The weak points of the current ebikes at the moment are the weight, the range, and the recharge time. Speaking about the weight, Matteo Ferrari, the 2019 MotoE champion, confessed that the current bike is 100 kilos heavier than the Moto3 bike. What are your targets?

At this moment we don’t want to mention the technical specifications, but we have fixed our goals. We will work to make available to all participants of the FIM Enel MotoE World Cup bikes that are high-performance and characterized by lightness. It is precisely on weight, a fundamental element of sportbikes, that the greatest challenge will be played out. Lightness has always been in Ducati’s DNA, and thanks to the technology and chemistry of the batteries, which is evolving rapidly, we are convinced that we can obtain an excellent result.

What about the range?

With Dorna we have defined the length of the race, with a reduced number of laps compared to a MotoGP or a Moto2 race in order to keep an eye on the weight. Increasing the number of laps would mean to increase the weight.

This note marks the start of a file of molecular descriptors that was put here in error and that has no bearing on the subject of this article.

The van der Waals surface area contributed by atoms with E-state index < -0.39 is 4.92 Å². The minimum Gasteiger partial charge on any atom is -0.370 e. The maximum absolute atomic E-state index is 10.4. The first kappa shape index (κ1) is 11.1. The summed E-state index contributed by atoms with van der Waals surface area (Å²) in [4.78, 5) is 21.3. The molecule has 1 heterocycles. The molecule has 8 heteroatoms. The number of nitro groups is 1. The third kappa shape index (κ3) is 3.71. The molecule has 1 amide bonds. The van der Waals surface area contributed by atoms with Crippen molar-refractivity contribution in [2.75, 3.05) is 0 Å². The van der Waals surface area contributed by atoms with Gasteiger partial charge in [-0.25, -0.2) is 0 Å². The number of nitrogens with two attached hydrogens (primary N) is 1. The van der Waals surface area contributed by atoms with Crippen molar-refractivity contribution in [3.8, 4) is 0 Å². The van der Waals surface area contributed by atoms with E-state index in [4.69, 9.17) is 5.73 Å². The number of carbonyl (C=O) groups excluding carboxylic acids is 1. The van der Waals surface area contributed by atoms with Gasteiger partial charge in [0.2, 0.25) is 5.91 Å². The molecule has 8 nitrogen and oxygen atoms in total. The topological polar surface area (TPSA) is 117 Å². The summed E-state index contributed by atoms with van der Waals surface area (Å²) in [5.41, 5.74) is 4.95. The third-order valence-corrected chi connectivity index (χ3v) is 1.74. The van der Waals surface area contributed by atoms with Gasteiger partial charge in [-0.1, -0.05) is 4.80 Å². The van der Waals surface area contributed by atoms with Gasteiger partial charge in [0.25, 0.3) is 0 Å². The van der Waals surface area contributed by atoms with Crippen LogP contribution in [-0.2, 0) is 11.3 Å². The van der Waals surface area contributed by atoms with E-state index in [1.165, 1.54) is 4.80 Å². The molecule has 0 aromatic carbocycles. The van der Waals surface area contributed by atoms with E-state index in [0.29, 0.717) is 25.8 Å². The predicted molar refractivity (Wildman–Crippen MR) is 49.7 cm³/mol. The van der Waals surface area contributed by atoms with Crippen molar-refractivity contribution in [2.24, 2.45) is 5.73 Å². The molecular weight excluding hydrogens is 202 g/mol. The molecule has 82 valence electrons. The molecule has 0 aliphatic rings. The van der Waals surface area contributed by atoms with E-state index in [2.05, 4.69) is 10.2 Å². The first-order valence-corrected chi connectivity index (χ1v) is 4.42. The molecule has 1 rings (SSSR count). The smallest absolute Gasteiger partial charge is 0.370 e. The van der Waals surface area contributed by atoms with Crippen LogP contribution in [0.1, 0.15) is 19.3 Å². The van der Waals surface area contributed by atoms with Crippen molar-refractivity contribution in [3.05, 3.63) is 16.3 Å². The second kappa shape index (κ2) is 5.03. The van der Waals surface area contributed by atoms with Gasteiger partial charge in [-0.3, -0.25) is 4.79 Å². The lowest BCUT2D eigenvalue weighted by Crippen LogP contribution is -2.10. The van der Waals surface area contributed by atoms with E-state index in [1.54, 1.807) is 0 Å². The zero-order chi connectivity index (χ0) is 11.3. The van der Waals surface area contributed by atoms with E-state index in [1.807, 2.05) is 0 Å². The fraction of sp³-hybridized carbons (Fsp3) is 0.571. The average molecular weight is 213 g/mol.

What about the chassis? Would you use aluminum?

We have clear ideas, but we don’t want to reveal any technical details in this phase.

Will the bike be developed in Borgo Panigale?

The core project will be developed and realized at Borgo Panigale. The powertrain is developed in the R&D center of the streetbike department because we don’t want to develop only a racing bike, but all the aerodynamics and chassis are developed by the racing department under the supervision of Gigi Dall’Igna. The test on track will be carried out by the racing department.

How important is it to be part of the Audi Group?

Certainly this is a huge advantage, because we have direct access to the latest technology and innovation developed in the automotive industry, which is far ahead. In particular, our engineers communicate directly with Salzgitter, the center of excellence of the Volkswagen Group. The VW Group also participates in QuantumScape, an American company that is developing solid-state batteries, which is another technology. We are in contact with Porsche and Lamborghini.